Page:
Hitters to Sell

Joe Mauer – 1B/C, Twins

Joe Mauer has not been the same since the new ballpark in Minneapolis was built.  His power has plummeted and he looks even farther from being an MVP than ever before.  His move to 1B has helped him garner more at bats, but hasn’t resulted much in terms of fantasy.

Mauer only has two HR and 11 RBI this year while sporting an almost non-existent ISO of .074.  He is striking out more than ever, and if that’s not bad enough, his 54.9% GB% might be.  Ground balls are the goal of almost every pitcher in baseball and result in little fantasy value for hitters, unless the hitter has great speed.  Mauer does not have great speed.  Sell Mauer for what you can.  His MVP still carries some weight and so does his C and 1B eligibility.

 

David Wright – 3B, Mets

David Wright has a pathetic .26 BB/K ratio and a bloated .377 BABIP which is far above his .344 career average.  That is another way of saying that Wright is striking out a lot and getting lucky when he hits the ball.  On top of that, he plays for the Mets. Wright currently has a .096 ISO, and his fly balls are going shorter distances than last year by a wide margin.  This means either something is hurting Wright and he can’t hit for power, or he’s getting old and can’t hit for power.  Either is bad for Wright and terrible for fantasy owners.  You can expect him to produce middle of the pack R, RBI, and AVG numbers, but not great HR or SB anymore.  If you can sell Wright for a high-end pitcher or a younger up and coming bat, it could be a good move.

 

Eric Hosmer – 1B, Royals

Not much to say about Eric Hosmer. He has an extremely high BABIP at .362.  When that comes down, so will his .320 AVG.  He hasn’t produced much in terms of R, HR, RBI, or SB, especially for a first basemen, and has a 50.0% GB%.  His GB% is in line with his career average, and will limit his HR upside in a huge way. For reference, Hosmer has a .280 career batting AVG including this year.  Hosmer will snap out of this funk eventually but he might bring you more value as a trade chip, as he’s a perennially overrated player.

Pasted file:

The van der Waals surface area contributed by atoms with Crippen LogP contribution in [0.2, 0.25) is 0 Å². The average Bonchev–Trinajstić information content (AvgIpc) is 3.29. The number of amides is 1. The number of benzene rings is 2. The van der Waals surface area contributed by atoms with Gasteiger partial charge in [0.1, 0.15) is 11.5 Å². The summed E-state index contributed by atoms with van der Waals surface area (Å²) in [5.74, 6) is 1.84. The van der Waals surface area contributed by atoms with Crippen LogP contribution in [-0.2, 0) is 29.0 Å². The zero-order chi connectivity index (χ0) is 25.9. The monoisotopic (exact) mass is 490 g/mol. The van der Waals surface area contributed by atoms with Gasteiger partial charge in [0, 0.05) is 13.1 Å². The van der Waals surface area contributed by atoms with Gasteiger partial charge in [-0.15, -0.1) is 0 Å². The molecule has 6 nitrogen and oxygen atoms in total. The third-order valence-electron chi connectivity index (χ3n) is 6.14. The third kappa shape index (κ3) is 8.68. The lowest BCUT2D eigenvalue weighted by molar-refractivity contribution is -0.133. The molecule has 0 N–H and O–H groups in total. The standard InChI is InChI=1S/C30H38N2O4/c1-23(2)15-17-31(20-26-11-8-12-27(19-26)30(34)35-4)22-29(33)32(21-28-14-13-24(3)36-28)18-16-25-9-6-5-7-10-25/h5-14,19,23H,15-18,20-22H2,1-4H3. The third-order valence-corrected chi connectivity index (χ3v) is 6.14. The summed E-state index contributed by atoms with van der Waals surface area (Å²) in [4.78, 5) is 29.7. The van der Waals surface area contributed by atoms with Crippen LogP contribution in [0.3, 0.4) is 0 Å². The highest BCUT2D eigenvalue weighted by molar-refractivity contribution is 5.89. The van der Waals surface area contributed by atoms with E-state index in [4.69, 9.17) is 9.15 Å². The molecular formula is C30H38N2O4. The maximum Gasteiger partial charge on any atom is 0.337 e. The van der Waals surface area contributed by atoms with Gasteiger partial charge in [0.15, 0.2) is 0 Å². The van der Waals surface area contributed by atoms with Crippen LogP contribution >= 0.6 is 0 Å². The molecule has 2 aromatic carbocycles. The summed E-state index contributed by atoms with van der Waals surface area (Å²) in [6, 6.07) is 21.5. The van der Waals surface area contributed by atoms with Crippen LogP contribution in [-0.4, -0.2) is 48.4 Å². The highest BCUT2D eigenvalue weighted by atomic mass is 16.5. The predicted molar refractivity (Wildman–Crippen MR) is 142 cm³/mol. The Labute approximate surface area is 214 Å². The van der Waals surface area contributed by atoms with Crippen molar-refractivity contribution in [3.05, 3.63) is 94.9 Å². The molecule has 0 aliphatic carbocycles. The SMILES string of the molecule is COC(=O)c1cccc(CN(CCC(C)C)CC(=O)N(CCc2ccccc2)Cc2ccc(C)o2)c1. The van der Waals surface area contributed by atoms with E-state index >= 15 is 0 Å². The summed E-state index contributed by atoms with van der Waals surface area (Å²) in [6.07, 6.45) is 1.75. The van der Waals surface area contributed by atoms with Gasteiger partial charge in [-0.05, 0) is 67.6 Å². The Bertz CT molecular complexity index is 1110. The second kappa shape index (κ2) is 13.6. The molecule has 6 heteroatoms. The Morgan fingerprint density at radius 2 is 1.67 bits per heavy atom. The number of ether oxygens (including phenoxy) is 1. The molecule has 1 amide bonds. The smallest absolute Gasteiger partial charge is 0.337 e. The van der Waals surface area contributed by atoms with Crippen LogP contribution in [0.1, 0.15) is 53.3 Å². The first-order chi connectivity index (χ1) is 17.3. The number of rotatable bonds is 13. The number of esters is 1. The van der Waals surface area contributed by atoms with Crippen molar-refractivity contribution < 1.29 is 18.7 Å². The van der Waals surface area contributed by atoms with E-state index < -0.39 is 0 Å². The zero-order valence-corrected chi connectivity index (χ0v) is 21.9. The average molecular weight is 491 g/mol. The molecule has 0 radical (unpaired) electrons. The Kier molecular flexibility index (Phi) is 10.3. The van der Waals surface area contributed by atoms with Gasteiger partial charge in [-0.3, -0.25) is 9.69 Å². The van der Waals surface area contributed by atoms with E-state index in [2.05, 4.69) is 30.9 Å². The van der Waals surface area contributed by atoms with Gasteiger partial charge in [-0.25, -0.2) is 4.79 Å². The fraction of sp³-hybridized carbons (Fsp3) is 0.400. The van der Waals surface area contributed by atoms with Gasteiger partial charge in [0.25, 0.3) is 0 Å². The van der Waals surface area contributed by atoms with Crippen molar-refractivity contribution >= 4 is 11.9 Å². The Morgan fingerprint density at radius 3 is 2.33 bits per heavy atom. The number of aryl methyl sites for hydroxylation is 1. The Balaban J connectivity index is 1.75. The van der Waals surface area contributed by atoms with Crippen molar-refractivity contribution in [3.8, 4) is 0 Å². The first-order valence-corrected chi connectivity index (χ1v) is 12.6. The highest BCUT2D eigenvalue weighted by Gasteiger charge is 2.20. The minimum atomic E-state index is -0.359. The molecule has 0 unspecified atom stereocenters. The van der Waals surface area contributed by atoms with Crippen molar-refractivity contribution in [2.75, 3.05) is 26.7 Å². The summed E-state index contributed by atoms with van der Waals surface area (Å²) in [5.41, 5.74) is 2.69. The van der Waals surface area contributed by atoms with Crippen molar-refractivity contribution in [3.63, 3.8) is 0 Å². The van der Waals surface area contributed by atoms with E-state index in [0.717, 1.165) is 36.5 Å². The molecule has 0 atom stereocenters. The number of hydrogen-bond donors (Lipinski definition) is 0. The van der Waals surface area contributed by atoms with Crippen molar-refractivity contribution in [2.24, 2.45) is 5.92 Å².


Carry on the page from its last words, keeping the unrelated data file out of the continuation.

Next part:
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Article by Billy Johnston - RotoBaller

2011 graduate of the University of Alabama who has since migrated to Nashville, TN. I love two things: the Braves and my Crimson Tide. I've grown up loving both, without waiver. You can follow me on Twitter @BillyJohnston14, where you will get a full dose of both Braves and Alabama.
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2 Comments

  1. preston says:

    Hosmer’s BABIP is not .362, its .341. He also finished last season with a BABIP of .335. BABIP normalization is to the individual, not to some arbitrary number like .300

    Further, his career HR/FB% is 11.5 and he currently sits at 2.1%….that will normalize and just like BABIP it will normalize to his career average instead of the league average unless something is fundamentally wrong with his mechanics.

    Hosmer does this every year, he waits til mid may to june to start slugging and every year anxious owners drop him and pay him no mind for the rest of the season (apparently).

    • Thanks for commenting, Preston. I wrote this article on Tuesday and the stats were accurate as of Tuesday night. I apologize for the inconsistency, but that is the game I play authoring articles.

      You are right about catering stats to the individual and not a number. My point is still valid and at .362, his BABIP was bound to lower. He also might break out of his funk, but so can everyone on these lists. As hard as it is, my job is to predict if he actually will. My point for Hosmer is that if he continues to hit a 50% GB%, he won’t.